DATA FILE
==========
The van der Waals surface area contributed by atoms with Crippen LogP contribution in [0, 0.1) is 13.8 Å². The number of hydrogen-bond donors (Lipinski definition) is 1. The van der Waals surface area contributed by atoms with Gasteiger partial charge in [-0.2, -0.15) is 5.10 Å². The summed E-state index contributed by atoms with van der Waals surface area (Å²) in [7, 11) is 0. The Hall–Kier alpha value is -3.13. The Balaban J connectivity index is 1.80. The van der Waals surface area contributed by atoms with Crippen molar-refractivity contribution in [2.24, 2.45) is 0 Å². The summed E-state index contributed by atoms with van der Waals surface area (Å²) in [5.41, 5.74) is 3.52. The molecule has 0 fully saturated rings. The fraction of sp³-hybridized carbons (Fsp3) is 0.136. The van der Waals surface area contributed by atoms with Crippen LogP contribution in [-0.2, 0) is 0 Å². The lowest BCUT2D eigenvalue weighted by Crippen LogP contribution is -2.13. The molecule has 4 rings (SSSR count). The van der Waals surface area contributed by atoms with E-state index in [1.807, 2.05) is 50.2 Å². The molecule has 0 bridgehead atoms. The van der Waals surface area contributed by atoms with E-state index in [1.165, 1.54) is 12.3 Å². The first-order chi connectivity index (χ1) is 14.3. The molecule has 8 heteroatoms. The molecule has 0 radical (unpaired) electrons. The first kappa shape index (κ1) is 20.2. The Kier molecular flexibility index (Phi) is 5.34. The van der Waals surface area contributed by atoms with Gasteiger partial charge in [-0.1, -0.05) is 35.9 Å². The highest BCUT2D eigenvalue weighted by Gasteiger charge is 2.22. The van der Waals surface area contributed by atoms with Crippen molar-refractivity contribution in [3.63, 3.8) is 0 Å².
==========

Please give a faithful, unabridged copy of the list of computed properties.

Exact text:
The van der Waals surface area contributed by atoms with Crippen LogP contribution in [0, 0.1) is 13.8 Å². The number of hydrogen-bond donors (Lipinski definition) is 1. The van der Waals surface area contributed by atoms with Gasteiger partial charge in [-0.2, -0.15) is 5.10 Å². The summed E-state index contributed by atoms with van der Waals surface area (Å²) in [7, 11) is 0. The Hall–Kier alpha value is -3.13. The Balaban J connectivity index is 1.80. The van der Waals surface area contributed by atoms with Crippen molar-refractivity contribution in [2.24, 2.45) is 0 Å². The summed E-state index contributed by atoms with van der Waals surface area (Å²) in [5.41, 5.74) is 3.52. The molecule has 0 fully saturated rings. The fraction of sp³-hybridized carbons (Fsp3) is 0.136. The van der Waals surface area contributed by atoms with Crippen LogP contribution in [-0.2, 0) is 0 Å². The lowest BCUT2D eigenvalue weighted by Crippen LogP contribution is -2.13. The molecule has 4 rings (SSSR count). The van der Waals surface area contributed by atoms with E-state index in [1.807, 2.05) is 50.2 Å². The molecule has 0 bridgehead atoms. The van der Waals surface area contributed by atoms with E-state index in [1.165, 1.54) is 12.3 Å². The first-order chi connectivity index (χ1) is 14.3. The molecule has 8 heteroatoms. The molecule has 0 radical (unpaired) electrons. The first kappa shape index (κ1) is 20.2. The Kier molecular flexibility index (Phi) is 5.34. The van der Waals surface area contributed by atoms with Gasteiger partial charge in [-0.1, -0.05) is 35.9 Å². The highest BCUT2D eigenvalue weighted by Gasteiger charge is 2.22. The van der Waals surface area contributed by atoms with Crippen molar-refractivity contribution in [3.63, 3.8) is 0 Å².